2. Add meat first; let edges of the meat brown then add all vegetables except for arugula and cress.

3. Once meat is done and vegetables are tender stir in handfuls of arugula and cress. Remove from heat immediately and serve.


001 (3)002 (4)  004 (5)003 (3)


Always cook the meat first, especially when cooking a heaping mound of raw meat and vegetables together. This I learned the hard way after cooking for so long that all my roommates fell asleep on me! It also probably did not help that our stove does not disperse heat evenly. So, cooking consisted of constant stirring and rotating the skillet to ensure all pieces of meat got cooked. After about an hour or so the meat was done and the veggies were a bit over cooked. I like my vegetables still crunchy in stir fries. The juices from the meat and spices mixed together gave this stir fry a classic savory taste. The arugula and cress added in after all the veggies have cooked allows the micro greens to wilt ever so slightly, but not turn to mush; keeping its spicy zing of a flavor. A wonderfully simple dish that feeds five people easily.

Spinach & Artichoke Grilled Cheese

I found this delicious recipe from a fellow food blogger named Joy the Baker. Although I did not follow her every direction these sandwiches turned out just as good if not even better that before! Joy’s recipe said to boil the baby spinach, chop the artichoke hearts into small pieces, shred Parmesan cheese, then mix the three ingredients together with a dollop of sour cream. Since I prefer my spinach fresh, not boiled so I took to my own way of doing things.


Organic Baby Spinach – $3.49

Sesame Semolina Bread ( On sale) – $1.99

8 oz Whipped Cream Cheese -$2.29

16 oz Sour Cream – $1.59

7.5 oz Artichoke Hearts – $1.99

8 oz Shredded Parmesan Cheese – $2.39

8 oz Shredded Cheddar Jack Cheese – $2.39

Total – $16.13


1. Add 8 oz container of whipped cream cheese and half container of sour cream in a bowl and mix until smooth. Add lots and lots of chopped garlic and spice to taste.

2. Slice thin pieces of bread and butter on one side of each slice. Turn stove top on to medium heat.

3. Prepare sandwiches. First, spread a thick layers of cream cheese mix on one slice of bread. Add lots of Parmesan and cheddar jack on top then, place artichoke hearts on cheese. On the other slice of bread layers leaves of spinach. Place slice of bread with cream cheese and artichoke on pan first open-faced, then close sandwich with spinach cover slice of bread. Flatten with spatula and grill each side till gold brown and cheese has melted.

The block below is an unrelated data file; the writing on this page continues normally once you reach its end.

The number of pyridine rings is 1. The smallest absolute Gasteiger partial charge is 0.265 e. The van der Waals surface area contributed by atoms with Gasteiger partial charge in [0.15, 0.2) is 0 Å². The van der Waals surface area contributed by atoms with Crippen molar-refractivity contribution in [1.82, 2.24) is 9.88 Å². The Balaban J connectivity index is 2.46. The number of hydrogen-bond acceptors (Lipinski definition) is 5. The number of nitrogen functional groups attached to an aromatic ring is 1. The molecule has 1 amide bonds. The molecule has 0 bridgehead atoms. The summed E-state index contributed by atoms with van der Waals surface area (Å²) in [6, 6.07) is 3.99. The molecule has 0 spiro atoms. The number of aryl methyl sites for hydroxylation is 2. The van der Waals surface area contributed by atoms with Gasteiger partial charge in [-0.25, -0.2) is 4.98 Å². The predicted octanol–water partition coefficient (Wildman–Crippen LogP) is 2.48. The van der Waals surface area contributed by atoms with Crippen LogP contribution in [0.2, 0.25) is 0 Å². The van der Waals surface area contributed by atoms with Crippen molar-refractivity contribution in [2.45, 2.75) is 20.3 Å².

4. Repeat till the bread is gone and everyone is happy! Enjoy!


004 (4)002 (3)

001 (2)

003 (2)


By far this is the best meal I have made this semester! it’s easy, cheap, and incredibly delicious. The cream cheese mixture with shredded cheese makes a delicious mess, the spinach cooks ever so slightly while remaining fresh, the artichoke add savory notes, and the bread wraps it up with a buttery crunch. The only problem I ran into during the entire process was counter space. There was not enough counter space for me to prepare the sandwiches. Well, let’s be honest, not enough clean counter space. So, I sliced the bread on the bag it came in, chopped garlic on cardboard, left the cheese and spinach on the couch grabbing handfuls for each sandwich, and placed finished sandwiches on another piece of cardboard.  All these things at once was rather work intensive. In fact some people might think this process was too much for the amount of grilled cheeses made, but I disagree. The scrumptious taste from each grilled cheese far surpasses and makes up for any annoying repetitive work ethic. If you have a modern house unlike mine with plenty of clean counter space, I sincerely urge you to cook spinach and artichoke grilled cheeses, they are worth your while!

Kitchen Science & Beer

Your typical ‘beer can chicken’ recipe says a grill is needed and a can of beer must be opened, half-drank, and placed inside. After the half drank beer has been placed inside a whole chicken the can acts a third leg to place up right on the grill. Then, cook the chicken slowly on the grill so the beer evaporates into the body cavity, making the chicken extremely moist. I chose this recipe to see if could get the same results without have to balance a whole chicken on a beer can and two legs. Never mind that I did not have access to a grill only an oven. The overall purpose was to see if I could take an entire recipe completely change it to my accommodations and still get the same results without having a huge disaster.